Wednesday, 22 April 2009

The Czech Roma

Recent news has been very depressing. There was a march by 500 far-right demonstrators through the predominantly Roma (gypsy) area of Prirov early this month, followed by others in other towns. Then a Roma family had their house firebombed, both mother and father were badly burnt but the worst injuries were incurred by their daughter of 22 months who has 80% wounds.

These incidents reveal a dark side to the country that I love. The racism against the Roma minority (they make up less than 3% of the population) is widespread. It came as a great shock to hear middle-class educated Czechs talk about the Roma in a way that would be unacceptable among similar people in multi-cultural Britain. Indeed the comments and anti-Roma jokes were similar to those that I heard in my youth in the 1970s Britain and even then were considered dodgy. Then there is the presence of the far-right, something I realised when a local proudly showed me a fascist tattoo on his arm. It is the acceptance of racism at all levels of society that allows such attitudes to thrive.

Amnesty International has just released a report on the plight of European Roma and highlighted the educational discrimination against Roma children, who despite it being unconstitutional are sometimes sent to special schools for children with mental difficulties. This really goes to the heart of the problem. While Roma children are segregated and educationally deprived, then there is little hope of improving the situation .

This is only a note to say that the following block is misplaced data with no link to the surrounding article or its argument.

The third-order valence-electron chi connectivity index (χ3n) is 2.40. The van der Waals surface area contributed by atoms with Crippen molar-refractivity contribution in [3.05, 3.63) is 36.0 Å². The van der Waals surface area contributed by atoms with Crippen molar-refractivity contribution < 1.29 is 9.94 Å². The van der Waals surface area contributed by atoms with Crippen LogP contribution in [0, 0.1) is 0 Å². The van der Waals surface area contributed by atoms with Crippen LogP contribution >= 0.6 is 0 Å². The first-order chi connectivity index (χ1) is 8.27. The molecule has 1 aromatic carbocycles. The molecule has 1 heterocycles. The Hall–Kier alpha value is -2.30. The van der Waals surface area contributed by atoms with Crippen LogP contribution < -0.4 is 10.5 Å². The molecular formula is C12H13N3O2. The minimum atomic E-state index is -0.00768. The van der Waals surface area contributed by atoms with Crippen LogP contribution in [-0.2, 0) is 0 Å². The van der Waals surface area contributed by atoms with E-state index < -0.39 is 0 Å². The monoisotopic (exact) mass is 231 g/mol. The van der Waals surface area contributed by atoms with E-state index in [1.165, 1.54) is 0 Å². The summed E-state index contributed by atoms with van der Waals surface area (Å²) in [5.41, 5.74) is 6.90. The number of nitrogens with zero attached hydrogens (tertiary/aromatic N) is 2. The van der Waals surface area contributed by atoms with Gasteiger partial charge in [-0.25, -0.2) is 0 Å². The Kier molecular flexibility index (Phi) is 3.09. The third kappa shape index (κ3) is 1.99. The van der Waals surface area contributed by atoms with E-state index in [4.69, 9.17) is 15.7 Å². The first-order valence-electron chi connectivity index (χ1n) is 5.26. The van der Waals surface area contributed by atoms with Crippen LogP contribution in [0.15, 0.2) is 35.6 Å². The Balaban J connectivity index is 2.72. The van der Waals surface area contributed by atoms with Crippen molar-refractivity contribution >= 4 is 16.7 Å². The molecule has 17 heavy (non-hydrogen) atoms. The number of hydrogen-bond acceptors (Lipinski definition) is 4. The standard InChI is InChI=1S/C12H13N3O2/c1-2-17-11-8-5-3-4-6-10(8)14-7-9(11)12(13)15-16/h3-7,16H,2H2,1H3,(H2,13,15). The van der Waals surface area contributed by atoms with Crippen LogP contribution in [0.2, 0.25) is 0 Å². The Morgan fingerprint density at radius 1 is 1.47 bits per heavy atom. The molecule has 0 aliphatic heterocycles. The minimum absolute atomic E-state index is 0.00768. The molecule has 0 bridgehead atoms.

4 comments:

Anonymous said...

This is a very complex issue. You'd be well advised to research more into the subject before you take reports at their face value. It's not an easy subject, but its complexity needs to be addressed.

potok said...

As a professional in this area I am aware of its complexity. But the report IS from Amnesty International and so not easily dismissed.

This blog supports the work of Amnesty International, through the feed which is at the right hand bottom of the site.

Philip Wilkinson said...

Hear, hear. I believe that the educational situation is crucial. Educate Roma children in the same schools and classes as the rest and there's some hope that the groups will grow up understanding each other and there will be the beginnings of an improvement.

Shirley Draeger said...

What isn't complex is understanding that this is fueled by hate and ignorance, two very dangerous drives. Children learn to hate from the adults that they are surrounded by. What a sad legacy for parents, the government or a school to pass on their own prejudice or ignorance to innocent children.

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